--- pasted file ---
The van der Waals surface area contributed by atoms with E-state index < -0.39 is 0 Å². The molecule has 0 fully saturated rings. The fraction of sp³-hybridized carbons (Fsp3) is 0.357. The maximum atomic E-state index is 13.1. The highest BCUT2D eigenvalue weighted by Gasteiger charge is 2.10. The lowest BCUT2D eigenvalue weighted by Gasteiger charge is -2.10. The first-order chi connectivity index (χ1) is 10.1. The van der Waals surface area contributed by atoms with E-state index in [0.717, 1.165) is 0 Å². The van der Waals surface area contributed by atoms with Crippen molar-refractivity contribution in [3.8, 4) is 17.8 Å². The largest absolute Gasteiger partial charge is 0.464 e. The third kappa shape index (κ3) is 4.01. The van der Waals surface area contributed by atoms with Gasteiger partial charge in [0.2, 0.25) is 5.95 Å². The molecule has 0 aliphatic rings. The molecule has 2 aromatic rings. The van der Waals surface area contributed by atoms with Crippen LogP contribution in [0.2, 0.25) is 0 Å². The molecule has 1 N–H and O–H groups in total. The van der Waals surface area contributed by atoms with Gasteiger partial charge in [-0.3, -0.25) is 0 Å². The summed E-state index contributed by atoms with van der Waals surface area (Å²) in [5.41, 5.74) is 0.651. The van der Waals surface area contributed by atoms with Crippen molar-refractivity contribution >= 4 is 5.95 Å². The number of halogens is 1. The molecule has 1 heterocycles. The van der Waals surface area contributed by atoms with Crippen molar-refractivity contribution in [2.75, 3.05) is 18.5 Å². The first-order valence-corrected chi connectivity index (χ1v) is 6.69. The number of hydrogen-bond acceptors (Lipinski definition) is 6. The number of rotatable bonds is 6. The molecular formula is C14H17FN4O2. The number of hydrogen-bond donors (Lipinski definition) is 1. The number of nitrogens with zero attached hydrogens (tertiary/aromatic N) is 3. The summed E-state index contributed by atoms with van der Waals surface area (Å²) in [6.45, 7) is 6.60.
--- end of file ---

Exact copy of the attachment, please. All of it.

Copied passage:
The van der Waals surface area contributed by atoms with E-state index < -0.39 is 0 Å². The molecule has 0 fully saturated rings. The fraction of sp³-hybridized carbons (Fsp3) is 0.357. The maximum atomic E-state index is 13.1. The highest BCUT2D eigenvalue weighted by Gasteiger charge is 2.10. The lowest BCUT2D eigenvalue weighted by Gasteiger charge is -2.10. The first-order chi connectivity index (χ1) is 10.1. The van der Waals surface area contributed by atoms with E-state index in [0.717, 1.165) is 0 Å². The van der Waals surface area contributed by atoms with Crippen molar-refractivity contribution in [3.8, 4) is 17.8 Å². The largest absolute Gasteiger partial charge is 0.464 e. The third kappa shape index (κ3) is 4.01. The van der Waals surface area contributed by atoms with Gasteiger partial charge in [0.2, 0.25) is 5.95 Å². The molecule has 0 aliphatic rings. The molecule has 2 aromatic rings. The van der Waals surface area contributed by atoms with Crippen LogP contribution in [0.2, 0.25) is 0 Å². The molecule has 1 N–H and O–H groups in total. The van der Waals surface area contributed by atoms with Gasteiger partial charge in [-0.3, -0.25) is 0 Å². The summed E-state index contributed by atoms with van der Waals surface area (Å²) in [5.41, 5.74) is 0.651. The van der Waals surface area contributed by atoms with Crippen molar-refractivity contribution >= 4 is 5.95 Å². The number of halogens is 1. The molecule has 1 heterocycles. The van der Waals surface area contributed by atoms with Crippen molar-refractivity contribution in [2.75, 3.05) is 18.5 Å². The first-order valence-corrected chi connectivity index (χ1v) is 6.69. The number of hydrogen-bond acceptors (Lipinski definition) is 6. The number of rotatable bonds is 6. The molecular formula is C14H17FN4O2. The number of hydrogen-bond donors (Lipinski definition) is 1. The number of nitrogens with zero attached hydrogens (tertiary/aromatic N) is 3. The summed E-state index contributed by atoms with van der Waals surface area (Å²) in [6.45, 7) is 6.60.